How to collect a sample for laboratory analysis

You need pliers, re-sealable plastic bags, P2 respirator mask with disposable cartridge, disposable rubber gloves, PVA glue, plastic drop sheet and a water sprayer.

Preparation

  • Spread plastic drop sheet to catch any material that falls off while sampling
  • Wear respirator mask and disposable gloves
  • For dirty job or overhead sampling always wear disposable coveralls
  • Turn off any fans or air conditioning if indoors , work only on a non windy day if outdoors

Sampling asbestos

  • Dampen the area with the water spray bottle
  • Remove a thumbnail sized piece of material with the pliers. For fiber cement sheeting, take a sample from the corner edge or along an existing hole or crack
  • Place all samples in a re-sealable plastic bag
  • Double bag the sample and be sure to write the date, location and Warning! Asbestos! on both sides of the bag

Sampling fiber cement

Sampling asbestos in vinyl tiles, linoleum and linoleum underlay

Linoleum, linoleum underlayment and older vinyl tiles may contain asbestos. To take a sample, find an open edge of the linoleum and snip off a small corner. If there is no open edge use a hole punch to take a sample. With vinyl tiles use a trimmer to cut a corner and then carefully lift it with a paint scraper.

Sampling carpet underlayment

Some carpet underlayment was manufactured from hessian bags which were used to transport raw asbestos. Take a sample for analysis before you start removing any old carpet underlayment.

Queensland Laboratory published a guide to carpet underlayment sampling:

Hessian Carpet Underlay – Sampling Procedure.

Sampling friable asbestos

Be extremely careful if you are unlucky to encounter friable asbestos. Friable asbestos is a loosely bound material that when dry could crumble or be crushed by hand into a powder. NEVER DO THIS! It can easily release asbestos fibers. Friable asbestos is found in old heaters and stoves, acoustic ceiling tiles, fuse boxes, ceiling insulation (very rare), lagging on hot water pipes and some types of decorative ceilings.

Above: Old hot water pipe lagging and decorative ceilings may contain friable asbestos. Photos: sarflondondunc

If you encounter any of this, then I’d strongly recommendcalling in a professional asbestos consultant, as friable asbestos should be treated with care. Also keep in mind some Australian states require friable asbestos to be removed by a licensed removalist with an A class certificate. If you insist on sampling friable asbestos yourself then make sure you’re equipped with: full body coveralls, P2 cartridge respirator, safety glasses and disposal gloves. In addition you will need a plastic drop sheet to collect any spillage, a water sprayer, pointed pliers, tweezers, scissors and PVA glue.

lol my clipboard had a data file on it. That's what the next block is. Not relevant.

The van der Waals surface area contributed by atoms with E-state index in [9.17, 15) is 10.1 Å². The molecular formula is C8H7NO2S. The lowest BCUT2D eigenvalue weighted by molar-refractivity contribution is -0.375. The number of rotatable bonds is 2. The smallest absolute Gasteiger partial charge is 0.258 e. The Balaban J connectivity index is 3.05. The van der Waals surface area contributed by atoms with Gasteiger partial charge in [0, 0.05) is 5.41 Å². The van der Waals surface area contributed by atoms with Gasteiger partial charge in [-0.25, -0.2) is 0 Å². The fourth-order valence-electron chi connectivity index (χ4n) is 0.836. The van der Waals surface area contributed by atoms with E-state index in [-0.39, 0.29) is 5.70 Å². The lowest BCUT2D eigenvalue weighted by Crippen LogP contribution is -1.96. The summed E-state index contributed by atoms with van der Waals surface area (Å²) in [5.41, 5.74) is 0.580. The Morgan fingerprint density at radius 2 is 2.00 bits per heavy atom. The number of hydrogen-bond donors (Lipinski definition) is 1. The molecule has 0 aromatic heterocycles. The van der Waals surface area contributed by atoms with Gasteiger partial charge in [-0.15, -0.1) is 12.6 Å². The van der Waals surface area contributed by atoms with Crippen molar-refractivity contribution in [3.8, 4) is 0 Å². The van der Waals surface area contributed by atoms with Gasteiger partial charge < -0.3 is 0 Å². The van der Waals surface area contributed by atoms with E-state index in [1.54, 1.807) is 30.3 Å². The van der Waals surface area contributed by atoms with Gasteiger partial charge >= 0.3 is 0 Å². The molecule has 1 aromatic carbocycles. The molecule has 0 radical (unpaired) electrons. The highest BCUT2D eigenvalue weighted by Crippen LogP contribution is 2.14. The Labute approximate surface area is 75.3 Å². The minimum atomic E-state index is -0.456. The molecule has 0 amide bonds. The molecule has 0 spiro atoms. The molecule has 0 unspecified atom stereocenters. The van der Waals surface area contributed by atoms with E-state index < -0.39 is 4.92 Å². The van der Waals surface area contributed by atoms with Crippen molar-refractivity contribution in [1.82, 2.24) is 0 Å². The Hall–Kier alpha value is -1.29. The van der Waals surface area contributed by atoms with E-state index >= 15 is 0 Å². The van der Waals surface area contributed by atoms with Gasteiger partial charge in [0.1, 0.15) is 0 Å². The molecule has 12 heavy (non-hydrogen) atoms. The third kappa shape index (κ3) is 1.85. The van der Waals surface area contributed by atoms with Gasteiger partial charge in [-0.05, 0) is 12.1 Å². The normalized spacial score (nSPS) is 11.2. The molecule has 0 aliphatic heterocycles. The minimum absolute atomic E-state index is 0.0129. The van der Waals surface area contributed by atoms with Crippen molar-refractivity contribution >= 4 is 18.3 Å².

Procedure:

  • Turn off any fans or air conditioning and close any doors or windows.
  • Lay down a plastic drop sheet to collect any spillage.
  • Spray sampling area with water to reduce dust.
  • Use tweezers, pliers or scissors to take a sample and put into bag, then seal it. Double bag this along with an asbestos warning, date and location.
  • Seal sampled area with PVA/water solution.
  • Clean up.

Bagging the samples

Always DOUBLE BAG all samples and attach a warning label, date and location

Clean up

  • Seal all where samples were taken with PVA glue such as Aquadhere
  • Carefully wrap the used plastic drop sheet with tape and then put it into another plastic trash bag
  • Wipe all tools and equipment with a dampened rag and discard the rag
  • Place disposable gloves, dampened rag and drop sheet in a trash bag
  • Carefully seal this plastic trash bag
  • Wash your hands and clothing
  • Keep respirator, goggles and coverall on until clean up is completed

Laboratory cost and results

Complete laboratory analysis with a certified report costs between $50 to $200 depending on the type of sample submitted and the analysis method used. TEM/SEM analysis is usually more expensive than PLM analysis.

http://www.epa.gov/region4/air/asbestos/demolish.htm